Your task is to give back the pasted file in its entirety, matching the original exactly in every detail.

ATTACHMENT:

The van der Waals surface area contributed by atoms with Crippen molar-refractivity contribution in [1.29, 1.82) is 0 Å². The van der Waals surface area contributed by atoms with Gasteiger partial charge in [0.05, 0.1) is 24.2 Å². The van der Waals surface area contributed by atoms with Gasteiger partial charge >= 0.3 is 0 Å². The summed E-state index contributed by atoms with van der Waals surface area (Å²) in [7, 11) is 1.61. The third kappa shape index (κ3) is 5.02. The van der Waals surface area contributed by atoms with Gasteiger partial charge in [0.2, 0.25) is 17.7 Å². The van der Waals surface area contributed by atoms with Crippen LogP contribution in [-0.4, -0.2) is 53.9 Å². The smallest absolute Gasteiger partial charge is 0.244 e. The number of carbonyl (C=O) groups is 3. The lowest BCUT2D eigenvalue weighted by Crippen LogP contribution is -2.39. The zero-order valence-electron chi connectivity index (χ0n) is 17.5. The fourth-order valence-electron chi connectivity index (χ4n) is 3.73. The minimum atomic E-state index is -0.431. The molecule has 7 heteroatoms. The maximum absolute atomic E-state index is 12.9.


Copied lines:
The van der Waals surface area contributed by atoms with Crippen molar-refractivity contribution in [1.29, 1.82) is 0 Å². The van der Waals surface area contributed by atoms with Gasteiger partial charge in [0.05, 0.1) is 24.2 Å². The van der Waals surface area contributed by atoms with Gasteiger partial charge >= 0.3 is 0 Å². The summed E-state index contributed by atoms with van der Waals surface area (Å²) in [7, 11) is 1.61. The third kappa shape index (κ3) is 5.02. The van der Waals surface area contributed by atoms with Gasteiger partial charge in [0.2, 0.25) is 17.7 Å². The van der Waals surface area contributed by atoms with Crippen LogP contribution in [-0.4, -0.2) is 53.9 Å². The smallest absolute Gasteiger partial charge is 0.244 e. The number of carbonyl (C=O) groups is 3. The lowest BCUT2D eigenvalue weighted by Crippen LogP contribution is -2.39. The zero-order valence-electron chi connectivity index (χ0n) is 17.5. The fourth-order valence-electron chi connectivity index (χ4n) is 3.73. The minimum atomic E-state index is -0.431. The molecule has 7 heteroatoms. The maximum absolute atomic E-state index is 12.9.